What Is a Preposition_ Anyway by wpr1947

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									                       What Is a Preposition, Anyway?
What is a preposition?

Sometimes it helps to start with examples and pictures.

Think of a preposition as any word that describes the relationship between a caterpillar and an apple. In the
picture below, all of the prepositions are underlined.

                          What is a preposition?
It is any word that describes the relationship between a caterpillar and an
                                   apple.




Now it's definition time. Brace yourself. The following definition will sound complicated, but with the
help of some examples and a little more of an explanation, you will know exactly what these little babies
are.

Prepositions are words that show the relationship between a noun or a pronoun and some other word or
element in the rest of the sentence.

Now you know exactly what a preposition is, right? Okay, maybe that is a little much to wrap your head
around. Let's break that down with a few example sentences.

                                         She swam across the lake.

Across connects the noun lake with the verb swam. It tells us where she swam. Do you see how the
preposition tells us the relationship between lake and swam?
Here's another example.

                                      The cupcake with sprinkles is mine.

In this example, the preposition with is showing the relationship between the noun sprinkles and the noun
cupcake. It tells us which cupcake she is referring to.

The caterpillar and apple example doesn’t work very well with the other use of prepositions: to show
relationships across time.

       In: part of day, month, year, season, in time.

                         Examples: in the morning, in May.

         On: day/date, holiday, vacation, on the weekend, on time.

                         Examples: on Christmas, on Tuesday.

         At: hour, night, noon, midnight.

                         Examples: at 3:00, at noon.




                                        Prepositional Phrases
One more ultra-important thing about prepositions is that they are always found in prepositional phrases.

A phrase is a group of words that lacks either a subject or a verb and functions as a single part of speech.

A prepositional phrase consists of a preposition plus a noun or pronoun, which is called the object of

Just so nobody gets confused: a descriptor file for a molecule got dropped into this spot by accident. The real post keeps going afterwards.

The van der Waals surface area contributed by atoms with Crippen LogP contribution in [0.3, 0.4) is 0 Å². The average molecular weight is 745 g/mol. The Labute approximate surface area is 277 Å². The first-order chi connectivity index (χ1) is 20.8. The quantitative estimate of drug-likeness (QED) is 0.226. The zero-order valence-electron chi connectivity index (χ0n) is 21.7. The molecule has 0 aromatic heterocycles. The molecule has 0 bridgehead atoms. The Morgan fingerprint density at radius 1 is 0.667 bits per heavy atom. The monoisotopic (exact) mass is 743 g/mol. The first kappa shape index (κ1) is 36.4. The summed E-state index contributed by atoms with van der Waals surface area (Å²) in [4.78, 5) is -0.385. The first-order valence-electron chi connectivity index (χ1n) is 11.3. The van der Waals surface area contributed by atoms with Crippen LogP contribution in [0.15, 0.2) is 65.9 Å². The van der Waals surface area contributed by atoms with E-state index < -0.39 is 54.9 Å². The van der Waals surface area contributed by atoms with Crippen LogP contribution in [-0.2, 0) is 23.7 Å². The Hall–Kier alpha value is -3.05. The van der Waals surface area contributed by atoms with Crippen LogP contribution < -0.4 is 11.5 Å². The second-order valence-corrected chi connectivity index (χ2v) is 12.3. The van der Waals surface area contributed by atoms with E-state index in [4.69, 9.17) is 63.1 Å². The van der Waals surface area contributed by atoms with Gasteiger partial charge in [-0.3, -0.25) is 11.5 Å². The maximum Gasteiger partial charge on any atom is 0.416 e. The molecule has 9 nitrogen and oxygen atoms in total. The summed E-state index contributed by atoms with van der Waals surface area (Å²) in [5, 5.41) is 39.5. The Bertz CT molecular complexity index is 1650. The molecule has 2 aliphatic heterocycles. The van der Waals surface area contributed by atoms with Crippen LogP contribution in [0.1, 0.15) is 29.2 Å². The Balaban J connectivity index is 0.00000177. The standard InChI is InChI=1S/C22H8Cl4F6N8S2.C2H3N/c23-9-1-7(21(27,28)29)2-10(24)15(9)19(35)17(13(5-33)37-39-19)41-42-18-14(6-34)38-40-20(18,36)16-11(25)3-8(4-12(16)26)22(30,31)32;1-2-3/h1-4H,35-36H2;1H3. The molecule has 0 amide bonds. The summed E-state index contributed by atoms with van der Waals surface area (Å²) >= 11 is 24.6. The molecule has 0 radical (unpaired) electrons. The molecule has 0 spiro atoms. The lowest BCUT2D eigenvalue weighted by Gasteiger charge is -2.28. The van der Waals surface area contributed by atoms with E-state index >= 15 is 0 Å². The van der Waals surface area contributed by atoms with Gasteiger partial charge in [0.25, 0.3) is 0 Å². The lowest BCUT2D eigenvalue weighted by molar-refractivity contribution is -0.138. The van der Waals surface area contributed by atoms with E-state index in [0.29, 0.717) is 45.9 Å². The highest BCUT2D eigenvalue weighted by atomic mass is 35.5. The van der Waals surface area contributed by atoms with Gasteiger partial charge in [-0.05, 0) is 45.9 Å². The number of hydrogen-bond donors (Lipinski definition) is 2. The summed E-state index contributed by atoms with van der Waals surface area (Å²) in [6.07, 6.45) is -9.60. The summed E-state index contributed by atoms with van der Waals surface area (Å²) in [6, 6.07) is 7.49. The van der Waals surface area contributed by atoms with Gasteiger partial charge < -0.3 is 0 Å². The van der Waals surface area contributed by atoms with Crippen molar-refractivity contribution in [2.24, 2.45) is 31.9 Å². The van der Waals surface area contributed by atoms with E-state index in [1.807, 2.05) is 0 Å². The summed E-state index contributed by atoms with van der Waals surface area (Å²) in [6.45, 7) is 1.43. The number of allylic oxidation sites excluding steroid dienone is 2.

the preposition. The object of the preposition is the first noun or pronoun following the preposition.

In our lovely apple example above, apple is the object of all of the prepositions. It is the first noun listed
after each preposition.

Just like cheese and a tortilla are the minimum ingredients for a quesadilla, a preposition and an object of
the preposition are the minimum ingredients for a prepositional phrase. And, just like we can jazz up a
quesadilla with chicken, salsa, or sour cream, we can jazz up prepositional phrases with adjectives and
adverbs.

The following examples of prepositional phrases include only the necessary ingredients- a preposition and
an object of the preposition:

                                                 around town

                                                  near water

                                                   with food

                                                     for her
These examples of prepositional phrases include not only the basics (a preposition and an object of the
preposition), but also one or more adjectives or adverbs.

                                             above such foolishness

                                  after this insanely wild, and crazy party

                                         up the very steep mountain

Note: When words from the preposition list are not used in prepositional phrases, they are NOT
prepositions.

Look at the word down in the following examples. Can you tell why one is a preposition and one is not?

                                         A. The cat ran down the tree.

                                              B. Put the gun down!

Will the real preposition please stand up?

I hope you guessed the preposition is in sentence A.

In sentence A, the preposition down is in the prepositional phrase down the tree.

In sentence B, down is not in aprepositional phrase, therefore, it is not a preposition. (In case you're
wondering, it is an adverb, but don't worry about that yet.)

								
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